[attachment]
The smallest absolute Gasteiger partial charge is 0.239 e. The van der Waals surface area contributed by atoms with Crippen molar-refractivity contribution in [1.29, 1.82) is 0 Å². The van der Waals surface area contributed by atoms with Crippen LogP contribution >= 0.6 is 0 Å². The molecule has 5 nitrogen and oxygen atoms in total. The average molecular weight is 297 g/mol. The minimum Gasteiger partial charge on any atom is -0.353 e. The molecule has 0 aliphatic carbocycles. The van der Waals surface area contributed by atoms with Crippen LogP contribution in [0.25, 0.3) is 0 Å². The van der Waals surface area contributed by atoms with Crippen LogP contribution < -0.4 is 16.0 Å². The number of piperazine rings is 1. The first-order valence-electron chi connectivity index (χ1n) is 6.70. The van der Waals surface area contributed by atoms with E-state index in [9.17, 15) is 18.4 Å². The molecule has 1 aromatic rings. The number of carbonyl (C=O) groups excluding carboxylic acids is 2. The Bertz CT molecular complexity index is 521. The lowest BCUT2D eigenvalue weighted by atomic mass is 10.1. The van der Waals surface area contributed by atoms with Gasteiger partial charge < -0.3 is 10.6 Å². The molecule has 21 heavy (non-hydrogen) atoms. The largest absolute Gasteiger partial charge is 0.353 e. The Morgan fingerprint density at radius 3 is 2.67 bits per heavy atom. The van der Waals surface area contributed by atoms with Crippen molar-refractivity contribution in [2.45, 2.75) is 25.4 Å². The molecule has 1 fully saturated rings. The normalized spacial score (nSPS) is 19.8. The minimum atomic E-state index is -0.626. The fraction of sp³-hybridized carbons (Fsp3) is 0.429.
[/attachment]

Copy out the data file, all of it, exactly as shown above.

The smallest absolute Gasteiger partial charge is 0.239 e. The van der Waals surface area contributed by atoms with Crippen molar-refractivity contribution in [1.29, 1.82) is 0 Å². The van der Waals surface area contributed by atoms with Crippen LogP contribution >= 0.6 is 0 Å². The molecule has 5 nitrogen and oxygen atoms in total. The average molecular weight is 297 g/mol. The minimum Gasteiger partial charge on any atom is -0.353 e. The molecule has 0 aliphatic carbocycles. The van der Waals surface area contributed by atoms with Crippen LogP contribution in [0.25, 0.3) is 0 Å². The van der Waals surface area contributed by atoms with Crippen LogP contribution < -0.4 is 16.0 Å². The number of piperazine rings is 1. The first-order valence-electron chi connectivity index (χ1n) is 6.70. The van der Waals surface area contributed by atoms with E-state index in [9.17, 15) is 18.4 Å². The molecule has 1 aromatic rings. The number of carbonyl (C=O) groups excluding carboxylic acids is 2. The Bertz CT molecular complexity index is 521. The lowest BCUT2D eigenvalue weighted by atomic mass is 10.1. The van der Waals surface area contributed by atoms with Gasteiger partial charge < -0.3 is 10.6 Å². The molecule has 21 heavy (non-hydrogen) atoms. The largest absolute Gasteiger partial charge is 0.353 e. The Morgan fingerprint density at radius 3 is 2.67 bits per heavy atom. The van der Waals surface area contributed by atoms with Crippen molar-refractivity contribution in [2.45, 2.75) is 25.4 Å². The molecule has 1 fully saturated rings. The normalized spacial score (nSPS) is 19.8. The minimum atomic E-state index is -0.626. The fraction of sp³-hybridized carbons (Fsp3) is 0.429.